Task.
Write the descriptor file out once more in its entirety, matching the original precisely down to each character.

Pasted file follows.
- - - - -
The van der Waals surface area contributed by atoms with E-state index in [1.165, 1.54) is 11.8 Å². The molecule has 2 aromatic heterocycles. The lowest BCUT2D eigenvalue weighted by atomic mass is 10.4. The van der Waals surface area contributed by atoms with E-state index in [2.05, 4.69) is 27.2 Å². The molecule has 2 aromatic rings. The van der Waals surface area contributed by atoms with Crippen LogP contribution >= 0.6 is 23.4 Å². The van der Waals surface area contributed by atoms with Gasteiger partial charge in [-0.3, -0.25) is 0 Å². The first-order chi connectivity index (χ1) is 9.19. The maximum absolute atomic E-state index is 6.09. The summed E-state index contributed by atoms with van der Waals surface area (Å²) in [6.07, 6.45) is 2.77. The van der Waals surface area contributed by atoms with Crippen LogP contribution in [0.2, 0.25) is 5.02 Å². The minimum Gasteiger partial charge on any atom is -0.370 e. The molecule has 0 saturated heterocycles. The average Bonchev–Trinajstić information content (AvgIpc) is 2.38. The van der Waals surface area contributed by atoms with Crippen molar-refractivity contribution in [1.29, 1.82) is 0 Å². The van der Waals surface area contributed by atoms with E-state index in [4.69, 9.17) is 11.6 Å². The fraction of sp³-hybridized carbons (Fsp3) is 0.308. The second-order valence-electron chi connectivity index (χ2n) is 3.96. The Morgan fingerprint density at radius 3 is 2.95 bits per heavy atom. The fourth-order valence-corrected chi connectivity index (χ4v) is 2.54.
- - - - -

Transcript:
The van der Waals surface area contributed by atoms with E-state index in [1.165, 1.54) is 11.8 Å². The molecule has 2 aromatic heterocycles. The lowest BCUT2D eigenvalue weighted by atomic mass is 10.4. The van der Waals surface area contributed by atoms with E-state index in [2.05, 4.69) is 27.2 Å². The molecule has 2 aromatic rings. The van der Waals surface area contributed by atoms with Crippen LogP contribution >= 0.6 is 23.4 Å². The van der Waals surface area contributed by atoms with Gasteiger partial charge in [-0.3, -0.25) is 0 Å². The first-order chi connectivity index (χ1) is 9.19. The maximum absolute atomic E-state index is 6.09. The summed E-state index contributed by atoms with van der Waals surface area (Å²) in [6.07, 6.45) is 2.77. The van der Waals surface area contributed by atoms with Crippen LogP contribution in [0.2, 0.25) is 5.02 Å². The minimum Gasteiger partial charge on any atom is -0.370 e. The molecule has 0 saturated heterocycles. The average Bonchev–Trinajstić information content (AvgIpc) is 2.38. The van der Waals surface area contributed by atoms with Crippen molar-refractivity contribution in [1.29, 1.82) is 0 Å². The van der Waals surface area contributed by atoms with E-state index in [4.69, 9.17) is 11.6 Å². The fraction of sp³-hybridized carbons (Fsp3) is 0.308. The second-order valence-electron chi connectivity index (χ2n) is 3.96. The Morgan fingerprint density at radius 3 is 2.95 bits per heavy atom. The fourth-order valence-corrected chi connectivity index (χ4v) is 2.54.